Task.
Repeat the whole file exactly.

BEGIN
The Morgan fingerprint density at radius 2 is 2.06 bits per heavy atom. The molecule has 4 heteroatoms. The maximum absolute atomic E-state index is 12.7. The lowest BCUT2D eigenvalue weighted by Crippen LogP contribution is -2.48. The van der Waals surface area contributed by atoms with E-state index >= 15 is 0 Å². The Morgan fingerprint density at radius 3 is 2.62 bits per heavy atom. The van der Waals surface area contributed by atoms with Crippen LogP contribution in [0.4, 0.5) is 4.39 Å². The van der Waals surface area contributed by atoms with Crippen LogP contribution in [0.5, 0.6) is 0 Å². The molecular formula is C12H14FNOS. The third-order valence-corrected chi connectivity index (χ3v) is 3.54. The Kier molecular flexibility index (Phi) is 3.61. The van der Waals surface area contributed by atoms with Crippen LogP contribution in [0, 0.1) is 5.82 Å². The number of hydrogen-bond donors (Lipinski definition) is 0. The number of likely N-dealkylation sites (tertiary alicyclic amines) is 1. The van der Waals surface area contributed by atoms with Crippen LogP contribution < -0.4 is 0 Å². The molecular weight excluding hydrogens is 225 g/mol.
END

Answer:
The Morgan fingerprint density at radius 2 is 2.06 bits per heavy atom. The molecule has 4 heteroatoms. The maximum absolute atomic E-state index is 12.7. The lowest BCUT2D eigenvalue weighted by Crippen LogP contribution is -2.48. The van der Waals surface area contributed by atoms with E-state index >= 15 is 0 Å². The Morgan fingerprint density at radius 3 is 2.62 bits per heavy atom. The van der Waals surface area contributed by atoms with Crippen LogP contribution in [0.4, 0.5) is 4.39 Å². The van der Waals surface area contributed by atoms with Crippen LogP contribution in [0.5, 0.6) is 0 Å². The molecular formula is C12H14FNOS. The third-order valence-corrected chi connectivity index (χ3v) is 3.54. The Kier molecular flexibility index (Phi) is 3.61. The van der Waals surface area contributed by atoms with Crippen LogP contribution in [0, 0.1) is 5.82 Å². The number of hydrogen-bond donors (Lipinski definition) is 0. The number of likely N-dealkylation sites (tertiary alicyclic amines) is 1. The van der Waals surface area contributed by atoms with Crippen LogP contribution < -0.4 is 0 Å². The molecular weight excluding hydrogens is 225 g/mol.